Some styles of kitchen cabinets are designed to open at the side of the door, so they don’t have outer knobs. When re-facing cupboard doors as part of a remodeling project, new knobs can still be added to these self-opening styles. Consider adding knobs or handles that create visual interest. Careful planning is needed as holes will need to be drilled in the cabinet doors to add the new knobs.
What they are: An upside-down cup-shaped pull popularized in the mid-19th century. Bin or cup pulls are a popular choice for giving a kitchen a minimalist, vintage feel, just like on these Shaker-style cabinets and drawers. Shakers originally used wood pegs, usually made from maple, cherry or pine, in keeping with their preference for simplicity and austerity. But these cup-shaped drawer pulls are considered Shaker style today, and look clean and understated along with small knobs for the doors.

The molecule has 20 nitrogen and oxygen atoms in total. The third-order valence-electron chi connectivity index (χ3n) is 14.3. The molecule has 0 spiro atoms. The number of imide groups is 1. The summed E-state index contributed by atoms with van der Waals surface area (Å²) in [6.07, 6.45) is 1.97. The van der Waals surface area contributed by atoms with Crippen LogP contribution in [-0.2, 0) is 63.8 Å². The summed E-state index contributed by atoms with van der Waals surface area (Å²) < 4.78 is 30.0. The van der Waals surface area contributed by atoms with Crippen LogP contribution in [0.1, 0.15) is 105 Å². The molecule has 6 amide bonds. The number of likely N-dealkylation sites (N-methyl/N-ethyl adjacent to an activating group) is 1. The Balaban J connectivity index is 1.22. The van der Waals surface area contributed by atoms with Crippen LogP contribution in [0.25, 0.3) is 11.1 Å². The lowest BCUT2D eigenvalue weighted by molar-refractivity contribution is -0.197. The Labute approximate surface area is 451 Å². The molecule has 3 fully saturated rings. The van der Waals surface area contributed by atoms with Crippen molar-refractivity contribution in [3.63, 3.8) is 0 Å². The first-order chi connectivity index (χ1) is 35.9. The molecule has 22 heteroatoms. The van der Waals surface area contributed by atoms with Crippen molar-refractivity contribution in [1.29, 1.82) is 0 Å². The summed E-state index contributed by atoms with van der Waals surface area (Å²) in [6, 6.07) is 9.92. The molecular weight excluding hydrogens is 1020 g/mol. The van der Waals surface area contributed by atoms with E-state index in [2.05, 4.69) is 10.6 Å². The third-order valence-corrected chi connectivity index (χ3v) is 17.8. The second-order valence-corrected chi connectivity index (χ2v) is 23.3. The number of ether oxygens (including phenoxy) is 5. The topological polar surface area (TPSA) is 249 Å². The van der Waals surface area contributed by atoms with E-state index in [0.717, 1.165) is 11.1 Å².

but wouldn’t the holes from the original overlay hinges show? I have stained maple cabinets and would love to get rid of the overly hinges but I have two problems. the holes will show, and also, the doors are smaller than what is typical for hidden hinges. All the kitchen cabinetry that I have seen with hidden hinges have cabinet doors that literally touch. inotherwords, they completely cover the cabinet. any suggestions? should I replace the doors? would I save money doing that?
When it comes to designing a kitchen inevitably you have to pick out hardware, and these seemingly small details can literally keep you up at night, going back and forth between brass knobs or stainless steel bars. But thankfully, we’re here to help you get a “handle” on the process. Here are the factors you should consider when choosing kitchen cabinet hardware.
Robyn and Sam’s home in Toronto is an all-white, minimal lover’s dream. Intentionally kept simple and streamlined, it has just the essentials. Their kitchen is a great example of a minimal and modern space done right. It’s also a great blank canvas to play with to show you more examples of how just making one small change to your kitchen can make a huge difference!!